Roger Daltrey, then 21, first came out with a hit in 1965 that had the line: "I hope I die before I get old." Now, Mr Daltrey, 66 and living, has a way in which he can wheedle out of geriatric embarrassment - apart from trying the fashionable routine of pitching the 60s as 'the new 30s'. It turns out that fellow fogies with a sex and drugs and rock'n'roll past on their CVs are lining up not the fine white powder but notes that will help them lecture in institutions of learning. Steve Miller, who insisted through a hit song, "I'm a joker, I'm a smoker, I'm a midnight toker", recently checked in, no, not in Betty Ford Rehab Centre, but as an artist-in-residence at the University of Southern California's (USC) Thornton School of Music.
Mind you, this isn't something on the lines of Bob Dylan's oeuvre entering the portals of PhD studies. This is more like Axl Rose wearing something more substantial than hot pants to cover his now substantial girth and lecturing students on the 'diatonic structure in "November Rain" and the architecture of tempos through the device of multiple bridges'. The truth is that royalties, in this age of downloads, aren't that chunky from those still swinging from the 60s or even the 90s. But as the dean of the USC's music school sees it, bringing old rockers to students is something that a professor, "no matter how well intentioned, just can't do. It makes all the learning go beyond just theory".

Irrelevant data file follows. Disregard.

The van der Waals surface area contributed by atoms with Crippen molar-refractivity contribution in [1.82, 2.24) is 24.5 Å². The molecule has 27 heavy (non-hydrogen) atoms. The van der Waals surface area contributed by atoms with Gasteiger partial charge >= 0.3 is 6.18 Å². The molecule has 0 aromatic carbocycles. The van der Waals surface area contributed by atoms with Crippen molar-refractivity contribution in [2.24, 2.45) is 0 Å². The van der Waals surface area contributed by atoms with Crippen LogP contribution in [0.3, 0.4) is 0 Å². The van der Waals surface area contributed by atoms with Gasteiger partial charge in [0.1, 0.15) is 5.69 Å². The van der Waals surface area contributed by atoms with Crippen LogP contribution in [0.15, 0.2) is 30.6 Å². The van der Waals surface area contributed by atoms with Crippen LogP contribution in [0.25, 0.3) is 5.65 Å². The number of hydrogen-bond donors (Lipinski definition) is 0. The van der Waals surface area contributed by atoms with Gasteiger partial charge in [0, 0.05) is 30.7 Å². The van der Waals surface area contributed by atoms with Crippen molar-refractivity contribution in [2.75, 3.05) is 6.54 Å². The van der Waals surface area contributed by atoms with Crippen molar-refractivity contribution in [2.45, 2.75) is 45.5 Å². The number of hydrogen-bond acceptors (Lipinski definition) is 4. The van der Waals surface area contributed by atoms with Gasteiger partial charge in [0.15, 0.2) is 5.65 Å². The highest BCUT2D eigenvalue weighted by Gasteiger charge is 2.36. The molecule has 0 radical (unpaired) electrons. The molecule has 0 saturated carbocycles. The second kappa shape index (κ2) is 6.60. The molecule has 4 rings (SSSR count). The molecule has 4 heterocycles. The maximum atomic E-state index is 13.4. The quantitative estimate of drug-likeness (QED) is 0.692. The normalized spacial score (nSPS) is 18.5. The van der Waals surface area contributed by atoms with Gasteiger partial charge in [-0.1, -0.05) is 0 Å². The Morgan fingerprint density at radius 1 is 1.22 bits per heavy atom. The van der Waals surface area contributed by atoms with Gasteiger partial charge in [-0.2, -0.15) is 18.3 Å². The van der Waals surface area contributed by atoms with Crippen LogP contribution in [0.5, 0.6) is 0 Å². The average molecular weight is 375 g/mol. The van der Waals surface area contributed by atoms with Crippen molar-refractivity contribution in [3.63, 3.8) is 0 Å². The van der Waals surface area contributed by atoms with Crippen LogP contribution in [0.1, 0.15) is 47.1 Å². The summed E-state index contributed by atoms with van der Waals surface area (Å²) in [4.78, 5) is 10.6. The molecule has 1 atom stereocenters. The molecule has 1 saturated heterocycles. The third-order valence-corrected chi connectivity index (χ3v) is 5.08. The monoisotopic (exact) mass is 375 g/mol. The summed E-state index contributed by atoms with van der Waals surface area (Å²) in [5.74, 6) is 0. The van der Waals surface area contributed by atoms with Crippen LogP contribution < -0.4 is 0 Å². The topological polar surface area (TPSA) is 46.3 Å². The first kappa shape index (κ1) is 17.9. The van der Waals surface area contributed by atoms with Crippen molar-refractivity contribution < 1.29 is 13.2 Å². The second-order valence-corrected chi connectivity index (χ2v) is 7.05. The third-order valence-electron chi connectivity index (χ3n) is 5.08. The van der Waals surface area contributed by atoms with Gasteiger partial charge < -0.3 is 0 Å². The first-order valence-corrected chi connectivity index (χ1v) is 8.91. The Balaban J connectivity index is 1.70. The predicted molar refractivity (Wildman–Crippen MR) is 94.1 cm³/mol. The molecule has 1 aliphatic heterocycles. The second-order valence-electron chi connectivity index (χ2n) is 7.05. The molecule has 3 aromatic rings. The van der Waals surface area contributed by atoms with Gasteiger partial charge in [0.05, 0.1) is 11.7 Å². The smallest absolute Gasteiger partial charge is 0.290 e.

And to prove exactly that point our very own Indian Institute of Management (Ahmedabad) recently concluded a discussion on whether Malaika Arora's item number 'Munni badnam' from Dabangg and Katrina Kaif's 'Sheila ki jawaani' from Tees Maar Khan can be deemed obscene. Why do we get the feeling that learning, whether in California or in Ahmedabad, is much more fun than it ever was before?